A ‘method’ is “a particular procedure for accomplishing or approaching something, especially a systematic or established one”³. In the NCMC, a method is a particular procedure for measuring a metric. The method can be solely for a specific metric, or part of a suite of procedures for different metrics. 


  1. The method should be applicable* to a broad range of end users and purposes.
  2. Where possible, the method should be practical and achievable to measure. 
  3. The method should be scientifically credible, based on robust evidence and/or widely accepted. 
  4. Priority will be given to:
  5. Methods developed in the Australian context
  6. Internationally recognised methods
  7. The method should be open-access.


Reference material and data sources inclusion guidelines

Reference materials are sources of information, e.g. cited publications. 

Data sources are sources of data, e.g. databases.


  1. The reference material/data source should be open-access and/or widely used or referenced.
  2. Reference material/data sources should be able to prove scientific credibility, based on evidence, research and/or strict governance guidelines. 
  3. Priority will be given to reference materials/data sources that are:
    1. Developed in the Australian context
    2. Internationally recognised


*language of original metric/method may be adapted to ensure generic applicability to a broad range of users.


¹TNFD, 2023, Oxford English Dictionary

²,³ Oxford English Dictionary

Glossary of terms

Abiotic flows: “abiotic flows are contributions to benefits from the environment that are not underpinned by or reliant on ecological characteristics and processes”
Source/reference: SEEA-EA 2021, para. 6.35.
Note: The monetary value of abiotic flows should not be included in the calculation of the value of ecosystem assets, but reported separately using market prices (SEEA-EA, s. 6.4.5).
Asset: “a store of value representing a benefit or series of benefits accruing to an economic owner by holding or using the entity over a period of time. It is a means of carrying forward value from one accounting period to another.”
Source/reference: SEEA-CF 2014, para. 5.32.
Benefits: “Benefits are the goods and services that are ultimately used and enjoyed by people and society”
Source/reference: SEEA-EA 2021, para. 6.16.
Carbon Sequestration: The removal of carbon dioxide from the atmosphere.
Carbon retention: The storage of sequestered carbon.
Cultural Services: “Cultural services are the experiential and intangible services related to the perceived or actual qualities of ecosystems whose existence and functioning contributes to a range of cultural benefits”
Source/reference: SEEA-EA 2021, para. 6.51.
Dependency/Dependencies on nature: “Dependencies are aspects of environmental assets and ecosystem services that a person or an organisation relies on to function. A company’s business model, for example, may be dependent on the ecosystem services of water flow, water quality regulation and the regulation of hazards like fires and floods; provision of suitable habitat for pollinators, who in turn provide a service directly to economies; and carbon sequestration.”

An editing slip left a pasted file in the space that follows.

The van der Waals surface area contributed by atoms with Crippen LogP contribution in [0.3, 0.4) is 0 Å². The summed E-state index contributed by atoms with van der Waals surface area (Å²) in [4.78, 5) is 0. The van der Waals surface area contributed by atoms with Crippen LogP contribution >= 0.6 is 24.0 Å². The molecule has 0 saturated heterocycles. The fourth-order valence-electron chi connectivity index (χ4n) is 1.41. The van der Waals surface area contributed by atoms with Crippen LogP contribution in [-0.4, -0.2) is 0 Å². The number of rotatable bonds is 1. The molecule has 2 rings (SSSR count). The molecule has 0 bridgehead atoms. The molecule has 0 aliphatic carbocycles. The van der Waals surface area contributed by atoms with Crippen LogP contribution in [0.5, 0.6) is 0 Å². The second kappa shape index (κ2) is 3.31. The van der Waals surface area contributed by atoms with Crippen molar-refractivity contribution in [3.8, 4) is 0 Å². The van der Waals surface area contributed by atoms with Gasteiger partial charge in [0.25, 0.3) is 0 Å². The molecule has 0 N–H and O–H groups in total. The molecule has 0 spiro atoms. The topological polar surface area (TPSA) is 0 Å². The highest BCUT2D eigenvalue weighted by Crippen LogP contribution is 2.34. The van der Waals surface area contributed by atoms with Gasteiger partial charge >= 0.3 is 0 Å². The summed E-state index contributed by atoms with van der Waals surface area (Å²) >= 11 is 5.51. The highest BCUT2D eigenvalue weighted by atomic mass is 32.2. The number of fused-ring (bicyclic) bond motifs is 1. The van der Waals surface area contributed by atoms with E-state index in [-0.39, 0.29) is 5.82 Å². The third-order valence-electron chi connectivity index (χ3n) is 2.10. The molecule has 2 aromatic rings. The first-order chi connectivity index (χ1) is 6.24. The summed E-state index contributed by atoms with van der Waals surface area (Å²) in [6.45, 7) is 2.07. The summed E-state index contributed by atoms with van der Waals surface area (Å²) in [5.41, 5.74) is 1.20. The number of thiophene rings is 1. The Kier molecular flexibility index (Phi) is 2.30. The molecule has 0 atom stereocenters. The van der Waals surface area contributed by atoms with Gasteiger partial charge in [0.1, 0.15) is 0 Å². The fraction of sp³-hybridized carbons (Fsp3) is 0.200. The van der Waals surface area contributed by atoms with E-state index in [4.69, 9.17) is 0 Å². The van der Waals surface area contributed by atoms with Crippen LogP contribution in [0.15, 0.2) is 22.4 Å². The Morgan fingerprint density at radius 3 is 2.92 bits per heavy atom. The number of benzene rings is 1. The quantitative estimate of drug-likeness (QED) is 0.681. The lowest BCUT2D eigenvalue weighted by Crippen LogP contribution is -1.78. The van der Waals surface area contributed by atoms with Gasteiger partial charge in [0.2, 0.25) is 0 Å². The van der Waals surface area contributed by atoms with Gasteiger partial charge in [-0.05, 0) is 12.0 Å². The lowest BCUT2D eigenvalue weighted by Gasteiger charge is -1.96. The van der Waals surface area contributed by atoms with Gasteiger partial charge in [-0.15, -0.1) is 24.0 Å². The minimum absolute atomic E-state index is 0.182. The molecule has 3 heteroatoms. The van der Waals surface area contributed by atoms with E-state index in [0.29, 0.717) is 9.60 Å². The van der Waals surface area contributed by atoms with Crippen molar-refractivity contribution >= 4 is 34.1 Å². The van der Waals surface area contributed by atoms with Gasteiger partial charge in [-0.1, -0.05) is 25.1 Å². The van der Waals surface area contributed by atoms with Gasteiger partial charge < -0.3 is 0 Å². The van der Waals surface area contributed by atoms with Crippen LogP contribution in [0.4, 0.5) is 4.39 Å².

Source/reference: TNFD (2023, p. 115)
Note: See also: Natural Capital Protocol definition of a natural capital dependency as a “business reliance on or use of natural capital” (Natural Capital Coalition, 2016, pp. 16-17).
Disease: “A disorder of structure or function in a human, animal, or plant, especially one that produces specific symptoms or that affects a specific location and is not simply a direct result of physical injury.”
Source/reference: Oxford English Dictionary.
Disturbed area: “A clearly defined geographical space that has been subject to human activity that has changed the land’s surface condition, relative to a reference state.”
Source/reference: TNFD (2023, p. 116).
Drivers of nature change: “All external factors that affect nature, anthropogenic assets, nature’s contributions to people and good quality of life. They include institutions and governance systems and other indirect and direct drivers (both natural and anthropogenic).”
Source/reference: TNFD (2023, p. 116)
Note: See also: Drivers of nature change include: climate change; land/freshwater/ocean use change; resource use/replenishment; pollution/pollution removal; and invasive alien species introduction/removal (TNFD 2023, p. 30).
Ecosystem: “An ecosystem is a dynamic complex of plant, animal and micro-organism communities and their non-living environment interacting as a functional unit”
Source/reference: SEEA-EA, para. 2.6.
Ecosystem accounting area (EEA): “the geographical territory for which an ecosystem account is compiled.”
Source/reference: SEEA-EA 2021, para. 2.12.
Ecosystem asset: “ecosystem assets are contiguous spaces of a specific ecosystem type characterized by a distinct set of biotic and abiotic components and their interactions.”
Source/reference: SEEA-EA 2021, para. 2.11.